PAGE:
Days 0-1 Monkeys, dogs, and culture shock - All Around The Atlas - Morocco 2019 - CycleBlaze

December 11, 2019 to September 13, 2020

Days 0-1 Monkeys, dogs, and culture shock

Fes to Azrou

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Day 0 - London to Fes

Waking up in my warm bed actually filled me with an initial feeling of dread. I was suddenly incredibly nervous to know that by the end of the day I would be in a different continent, in a country that didn't speak my language, with a completely alien culture to me. My flight wasn't until the evening so I spent most of the day checking over the packing and trying to relax. I would be flying with the notoriously pedantic Ryanair so I was even more on edge than usual that they would find any little thing to try and cause issues during check-in.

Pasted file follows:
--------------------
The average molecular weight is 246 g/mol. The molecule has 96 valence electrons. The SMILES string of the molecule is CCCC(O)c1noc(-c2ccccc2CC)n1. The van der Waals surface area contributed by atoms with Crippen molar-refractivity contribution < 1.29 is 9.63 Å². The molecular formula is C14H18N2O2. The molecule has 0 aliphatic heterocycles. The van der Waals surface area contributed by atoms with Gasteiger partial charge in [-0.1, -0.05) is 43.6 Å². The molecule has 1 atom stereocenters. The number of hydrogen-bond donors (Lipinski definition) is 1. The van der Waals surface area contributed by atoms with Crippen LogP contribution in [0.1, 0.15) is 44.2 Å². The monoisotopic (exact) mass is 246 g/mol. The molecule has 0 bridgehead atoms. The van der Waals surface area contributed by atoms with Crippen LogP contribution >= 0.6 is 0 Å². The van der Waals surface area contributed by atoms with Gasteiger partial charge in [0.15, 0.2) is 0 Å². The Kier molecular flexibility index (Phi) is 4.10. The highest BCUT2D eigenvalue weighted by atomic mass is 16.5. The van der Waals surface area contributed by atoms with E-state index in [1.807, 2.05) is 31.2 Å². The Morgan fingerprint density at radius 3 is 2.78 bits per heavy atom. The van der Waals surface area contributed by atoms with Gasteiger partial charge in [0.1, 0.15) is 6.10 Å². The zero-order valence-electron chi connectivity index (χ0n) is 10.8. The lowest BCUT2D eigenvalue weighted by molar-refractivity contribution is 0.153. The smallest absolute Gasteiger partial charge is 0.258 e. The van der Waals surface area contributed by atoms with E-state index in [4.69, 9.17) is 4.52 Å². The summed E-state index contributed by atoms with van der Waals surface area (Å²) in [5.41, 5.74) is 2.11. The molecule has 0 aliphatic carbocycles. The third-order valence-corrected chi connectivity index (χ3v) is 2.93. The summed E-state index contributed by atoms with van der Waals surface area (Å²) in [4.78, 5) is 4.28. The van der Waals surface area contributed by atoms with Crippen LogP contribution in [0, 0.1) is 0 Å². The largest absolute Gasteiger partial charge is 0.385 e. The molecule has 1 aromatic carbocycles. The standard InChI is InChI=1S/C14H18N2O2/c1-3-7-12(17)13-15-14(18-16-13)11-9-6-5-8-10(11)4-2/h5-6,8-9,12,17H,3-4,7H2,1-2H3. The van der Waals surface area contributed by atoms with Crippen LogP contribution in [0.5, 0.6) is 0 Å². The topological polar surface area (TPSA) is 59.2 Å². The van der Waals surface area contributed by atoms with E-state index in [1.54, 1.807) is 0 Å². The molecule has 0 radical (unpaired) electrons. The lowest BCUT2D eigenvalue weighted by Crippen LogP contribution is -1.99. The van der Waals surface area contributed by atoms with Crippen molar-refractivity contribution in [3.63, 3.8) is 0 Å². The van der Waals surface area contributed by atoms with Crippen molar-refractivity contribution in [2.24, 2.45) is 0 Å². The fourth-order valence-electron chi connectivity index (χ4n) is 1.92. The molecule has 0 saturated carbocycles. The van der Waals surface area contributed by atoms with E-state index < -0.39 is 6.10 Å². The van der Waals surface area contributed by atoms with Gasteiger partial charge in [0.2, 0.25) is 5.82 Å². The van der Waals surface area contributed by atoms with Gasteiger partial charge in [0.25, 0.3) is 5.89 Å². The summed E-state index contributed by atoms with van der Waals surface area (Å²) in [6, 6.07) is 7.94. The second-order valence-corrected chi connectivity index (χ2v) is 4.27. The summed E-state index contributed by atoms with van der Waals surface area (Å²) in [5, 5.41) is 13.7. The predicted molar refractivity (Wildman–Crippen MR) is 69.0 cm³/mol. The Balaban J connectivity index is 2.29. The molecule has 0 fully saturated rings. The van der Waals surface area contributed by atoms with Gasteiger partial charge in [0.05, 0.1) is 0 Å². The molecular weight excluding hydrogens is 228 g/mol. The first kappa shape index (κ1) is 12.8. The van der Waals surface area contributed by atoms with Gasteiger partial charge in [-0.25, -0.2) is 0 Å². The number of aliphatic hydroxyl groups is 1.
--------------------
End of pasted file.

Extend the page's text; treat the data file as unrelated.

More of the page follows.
The bike fitted snugly into my dad's car, and I was soon queuing up at Stanstead airport. Despite my concerns, it couldn't have gone smoother, and before long I was waiting in a weird flight gate in a far corner of the airport. Already it felt like an adventure- there were so few other white tourists on the flight with me. There wasn't a boarding bridge for this plane, so we were waiting outside for quite a while and this was absolutely freezing in the UK winter because I was the only person stupid enough to have chosen to wear shorts! Managing to move myself to a seat with a bit more legroom and no one next to me, the next 2.5 hours were spent sporadically drifting in and out of sleep. 

As the plane landed, many of the passengers burst into applause which really took me aback. I'd never seen anything like it before and I'd always assumed things like clapping in a plane or at the cinema were just cringey stereotypes that didn't really exist!